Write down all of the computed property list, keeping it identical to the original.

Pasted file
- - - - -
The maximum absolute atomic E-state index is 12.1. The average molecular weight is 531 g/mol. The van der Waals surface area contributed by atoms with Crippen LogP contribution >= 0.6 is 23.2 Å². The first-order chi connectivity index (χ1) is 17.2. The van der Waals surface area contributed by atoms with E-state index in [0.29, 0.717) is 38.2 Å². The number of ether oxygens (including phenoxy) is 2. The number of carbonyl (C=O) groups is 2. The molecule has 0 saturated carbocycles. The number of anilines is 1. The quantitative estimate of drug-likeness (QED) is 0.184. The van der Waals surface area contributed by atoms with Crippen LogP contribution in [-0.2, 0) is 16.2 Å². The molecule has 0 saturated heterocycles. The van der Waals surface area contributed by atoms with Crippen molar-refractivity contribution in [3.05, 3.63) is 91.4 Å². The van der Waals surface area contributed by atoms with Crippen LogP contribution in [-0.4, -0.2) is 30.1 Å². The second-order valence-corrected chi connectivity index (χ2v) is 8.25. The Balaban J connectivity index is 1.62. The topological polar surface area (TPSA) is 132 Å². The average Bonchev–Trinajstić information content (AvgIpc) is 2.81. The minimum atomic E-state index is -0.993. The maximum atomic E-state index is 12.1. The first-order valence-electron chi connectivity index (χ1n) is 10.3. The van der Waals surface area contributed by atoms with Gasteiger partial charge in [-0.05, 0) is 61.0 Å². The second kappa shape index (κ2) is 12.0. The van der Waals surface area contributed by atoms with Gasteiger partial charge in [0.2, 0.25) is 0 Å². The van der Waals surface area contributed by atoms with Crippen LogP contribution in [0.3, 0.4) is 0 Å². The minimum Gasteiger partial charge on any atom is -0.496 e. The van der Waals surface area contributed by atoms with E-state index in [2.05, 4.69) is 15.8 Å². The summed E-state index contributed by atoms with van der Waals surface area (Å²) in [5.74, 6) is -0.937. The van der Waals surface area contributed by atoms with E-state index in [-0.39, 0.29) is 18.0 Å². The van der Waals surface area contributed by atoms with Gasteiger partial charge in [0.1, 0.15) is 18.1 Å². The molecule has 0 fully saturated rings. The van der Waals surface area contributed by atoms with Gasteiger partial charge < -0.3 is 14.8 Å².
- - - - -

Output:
The maximum absolute atomic E-state index is 12.1. The average molecular weight is 531 g/mol. The van der Waals surface area contributed by atoms with Crippen LogP contribution >= 0.6 is 23.2 Å². The first-order chi connectivity index (χ1) is 17.2. The van der Waals surface area contributed by atoms with E-state index in [0.29, 0.717) is 38.2 Å². The number of ether oxygens (including phenoxy) is 2. The number of carbonyl (C=O) groups is 2. The molecule has 0 saturated carbocycles. The number of anilines is 1. The quantitative estimate of drug-likeness (QED) is 0.184. The van der Waals surface area contributed by atoms with Crippen LogP contribution in [-0.2, 0) is 16.2 Å². The molecule has 0 saturated heterocycles. The van der Waals surface area contributed by atoms with Crippen molar-refractivity contribution in [3.05, 3.63) is 91.4 Å². The van der Waals surface area contributed by atoms with Crippen LogP contribution in [-0.4, -0.2) is 30.1 Å². The second-order valence-corrected chi connectivity index (χ2v) is 8.25. The Balaban J connectivity index is 1.62. The topological polar surface area (TPSA) is 132 Å². The average Bonchev–Trinajstić information content (AvgIpc) is 2.81. The minimum atomic E-state index is -0.993. The maximum atomic E-state index is 12.1. The first-order valence-electron chi connectivity index (χ1n) is 10.3. The van der Waals surface area contributed by atoms with Gasteiger partial charge in [-0.05, 0) is 61.0 Å². The second kappa shape index (κ2) is 12.0. The van der Waals surface area contributed by atoms with Gasteiger partial charge in [0.2, 0.25) is 0 Å². The van der Waals surface area contributed by atoms with Crippen LogP contribution in [0.3, 0.4) is 0 Å². The minimum Gasteiger partial charge on any atom is -0.496 e. The van der Waals surface area contributed by atoms with E-state index in [2.05, 4.69) is 15.8 Å². The summed E-state index contributed by atoms with van der Waals surface area (Å²) in [5.74, 6) is -0.937. The van der Waals surface area contributed by atoms with E-state index in [-0.39, 0.29) is 18.0 Å². The van der Waals surface area contributed by atoms with Gasteiger partial charge in [0.1, 0.15) is 18.1 Å². The molecule has 0 fully saturated rings. The van der Waals surface area contributed by atoms with Gasteiger partial charge < -0.3 is 14.8 Å².